U.S. Army promotes PhD student Swiger to lieutenant colonel
Jean Kelley Lecture - Save the Date - June 8, 2016
Post-Doc Deborah Ejem explores link between spirituality, health care
Professor David Vance awarded five-year, $2.86-million grant by NIMH
Bowen receives grant for health policy research
PhD students Bahorski, Soistmann receive Ireland Research Travel Award
ONS, HPNA honor Bakitas as palliative care leader
PhD students Bray, Mumbower and Pavicevic named 2016 Jonas Scholars
Improving the health of older African American men in the Deep South
Black Southern Rural Adolescents' HIV Stigma, Denial, and Misconceptions and Implications for HIV Prevention
Piper K,Enah C,Daniel M.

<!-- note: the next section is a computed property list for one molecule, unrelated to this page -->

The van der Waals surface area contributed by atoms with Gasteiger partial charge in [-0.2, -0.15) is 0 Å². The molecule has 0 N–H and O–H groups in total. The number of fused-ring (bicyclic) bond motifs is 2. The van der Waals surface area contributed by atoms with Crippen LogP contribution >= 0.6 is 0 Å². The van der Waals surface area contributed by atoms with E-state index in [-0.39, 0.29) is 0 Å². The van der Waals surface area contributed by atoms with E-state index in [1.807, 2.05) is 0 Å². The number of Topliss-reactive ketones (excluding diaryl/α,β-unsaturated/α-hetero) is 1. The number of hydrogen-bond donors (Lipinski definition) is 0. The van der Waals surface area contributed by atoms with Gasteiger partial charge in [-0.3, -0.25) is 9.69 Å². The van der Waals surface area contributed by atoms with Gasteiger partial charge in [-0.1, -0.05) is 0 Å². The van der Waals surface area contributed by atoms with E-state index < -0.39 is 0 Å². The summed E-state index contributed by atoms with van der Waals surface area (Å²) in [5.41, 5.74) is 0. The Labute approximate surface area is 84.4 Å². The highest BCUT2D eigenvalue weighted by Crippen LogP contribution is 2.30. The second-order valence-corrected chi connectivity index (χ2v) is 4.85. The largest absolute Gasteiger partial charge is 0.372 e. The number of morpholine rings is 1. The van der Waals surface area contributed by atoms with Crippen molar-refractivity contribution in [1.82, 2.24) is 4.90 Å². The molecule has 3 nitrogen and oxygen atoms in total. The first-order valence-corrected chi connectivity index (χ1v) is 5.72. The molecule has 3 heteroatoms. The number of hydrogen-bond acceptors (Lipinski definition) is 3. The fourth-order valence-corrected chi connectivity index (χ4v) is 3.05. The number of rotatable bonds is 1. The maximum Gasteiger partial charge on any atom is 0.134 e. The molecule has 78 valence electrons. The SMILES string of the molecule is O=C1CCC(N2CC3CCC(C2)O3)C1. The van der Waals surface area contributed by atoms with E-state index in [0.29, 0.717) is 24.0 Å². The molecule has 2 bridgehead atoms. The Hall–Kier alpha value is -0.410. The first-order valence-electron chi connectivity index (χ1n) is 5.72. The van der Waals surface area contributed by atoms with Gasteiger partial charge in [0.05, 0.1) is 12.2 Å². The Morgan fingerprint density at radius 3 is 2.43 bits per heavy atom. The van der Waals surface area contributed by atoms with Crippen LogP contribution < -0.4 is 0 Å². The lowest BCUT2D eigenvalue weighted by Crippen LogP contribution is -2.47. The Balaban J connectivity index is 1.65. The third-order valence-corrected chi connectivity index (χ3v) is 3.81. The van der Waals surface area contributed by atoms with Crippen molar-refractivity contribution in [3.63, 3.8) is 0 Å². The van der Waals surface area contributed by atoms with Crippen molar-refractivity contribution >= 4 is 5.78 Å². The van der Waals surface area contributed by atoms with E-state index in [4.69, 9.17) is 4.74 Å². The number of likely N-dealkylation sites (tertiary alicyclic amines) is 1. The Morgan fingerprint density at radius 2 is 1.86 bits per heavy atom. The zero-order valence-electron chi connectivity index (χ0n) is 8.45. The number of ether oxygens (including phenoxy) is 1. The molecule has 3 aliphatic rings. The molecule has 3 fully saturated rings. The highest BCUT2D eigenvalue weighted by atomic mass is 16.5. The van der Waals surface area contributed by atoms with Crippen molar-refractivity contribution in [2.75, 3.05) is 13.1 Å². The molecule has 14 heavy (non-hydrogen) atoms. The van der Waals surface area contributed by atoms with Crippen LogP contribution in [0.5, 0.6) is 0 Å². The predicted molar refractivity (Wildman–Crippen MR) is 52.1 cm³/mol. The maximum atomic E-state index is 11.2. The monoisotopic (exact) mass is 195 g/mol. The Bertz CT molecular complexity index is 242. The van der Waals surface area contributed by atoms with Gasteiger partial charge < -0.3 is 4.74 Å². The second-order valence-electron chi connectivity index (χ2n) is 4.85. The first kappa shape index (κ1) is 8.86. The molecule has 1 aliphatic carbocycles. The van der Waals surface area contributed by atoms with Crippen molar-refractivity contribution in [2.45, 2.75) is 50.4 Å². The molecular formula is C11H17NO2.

The HIV/AIDS epidemic is becoming increasingly concentrated among African Americans who live in the rural South. HIV denial, stigma, and misconceptions have been identified as helping spread the virus among adults. However, little is known about these psychosocial factors among African American rural adolescents. This article presents findings from a study aimed at exploring the role HIV denial, stigma, and misconceptions play in the disproportionate impact of HIV/AIDS on African American adolescents in the rural South. A mixed-method study, which included questionnaires and focus group discussions, was used. Results indicated that the majority of participants had average HIV knowledge levels and that HIV denial, stigma, and misconceptions played a role in the current HIV/AIDS epidemic among rural African American adolescents. Nurses and health care professionals can play a key role in understanding and addressing HIV stigma, denial, and misconceptions among African American adolescents in the rural South to reduce HIV/AIDS health disparities among this population.